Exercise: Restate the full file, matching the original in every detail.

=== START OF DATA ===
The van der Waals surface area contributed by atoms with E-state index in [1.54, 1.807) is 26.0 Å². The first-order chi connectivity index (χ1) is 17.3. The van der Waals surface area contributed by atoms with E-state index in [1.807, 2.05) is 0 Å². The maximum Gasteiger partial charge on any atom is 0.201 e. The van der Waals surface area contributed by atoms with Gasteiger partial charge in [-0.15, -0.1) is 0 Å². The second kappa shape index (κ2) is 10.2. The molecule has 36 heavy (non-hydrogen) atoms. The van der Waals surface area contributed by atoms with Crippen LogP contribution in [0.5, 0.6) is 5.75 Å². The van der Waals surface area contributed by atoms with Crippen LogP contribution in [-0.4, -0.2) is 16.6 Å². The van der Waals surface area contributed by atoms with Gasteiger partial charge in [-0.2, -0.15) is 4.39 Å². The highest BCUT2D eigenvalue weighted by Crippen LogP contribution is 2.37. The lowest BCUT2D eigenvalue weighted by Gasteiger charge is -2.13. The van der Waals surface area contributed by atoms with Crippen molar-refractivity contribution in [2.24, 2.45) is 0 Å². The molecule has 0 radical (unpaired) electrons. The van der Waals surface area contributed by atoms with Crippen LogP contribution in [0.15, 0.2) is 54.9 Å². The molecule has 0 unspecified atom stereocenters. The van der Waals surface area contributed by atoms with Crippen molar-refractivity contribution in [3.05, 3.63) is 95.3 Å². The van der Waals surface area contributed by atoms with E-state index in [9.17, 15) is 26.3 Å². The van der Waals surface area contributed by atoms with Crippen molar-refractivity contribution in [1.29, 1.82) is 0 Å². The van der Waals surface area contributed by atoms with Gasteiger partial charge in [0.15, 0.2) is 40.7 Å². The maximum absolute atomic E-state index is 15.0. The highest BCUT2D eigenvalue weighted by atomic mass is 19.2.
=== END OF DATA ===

The van der Waals surface area contributed by atoms with E-state index in [1.54, 1.807) is 26.0 Å². The first-order chi connectivity index (χ1) is 17.3. The van der Waals surface area contributed by atoms with E-state index in [1.807, 2.05) is 0 Å². The maximum Gasteiger partial charge on any atom is 0.201 e. The van der Waals surface area contributed by atoms with Gasteiger partial charge in [-0.15, -0.1) is 0 Å². The second kappa shape index (κ2) is 10.2. The molecule has 36 heavy (non-hydrogen) atoms. The van der Waals surface area contributed by atoms with Crippen LogP contribution in [0.5, 0.6) is 5.75 Å². The van der Waals surface area contributed by atoms with Crippen LogP contribution in [-0.4, -0.2) is 16.6 Å². The van der Waals surface area contributed by atoms with Gasteiger partial charge in [-0.2, -0.15) is 4.39 Å². The highest BCUT2D eigenvalue weighted by Crippen LogP contribution is 2.37. The lowest BCUT2D eigenvalue weighted by Gasteiger charge is -2.13. The van der Waals surface area contributed by atoms with Crippen molar-refractivity contribution in [2.24, 2.45) is 0 Å². The molecule has 0 radical (unpaired) electrons. The van der Waals surface area contributed by atoms with Crippen LogP contribution in [0.15, 0.2) is 54.9 Å². The molecule has 0 unspecified atom stereocenters. The van der Waals surface area contributed by atoms with Crippen molar-refractivity contribution in [3.05, 3.63) is 95.3 Å². The van der Waals surface area contributed by atoms with E-state index in [9.17, 15) is 26.3 Å². The van der Waals surface area contributed by atoms with Crippen molar-refractivity contribution in [1.29, 1.82) is 0 Å². The van der Waals surface area contributed by atoms with Gasteiger partial charge in [0.15, 0.2) is 40.7 Å². The maximum absolute atomic E-state index is 15.0. The highest BCUT2D eigenvalue weighted by atomic mass is 19.2.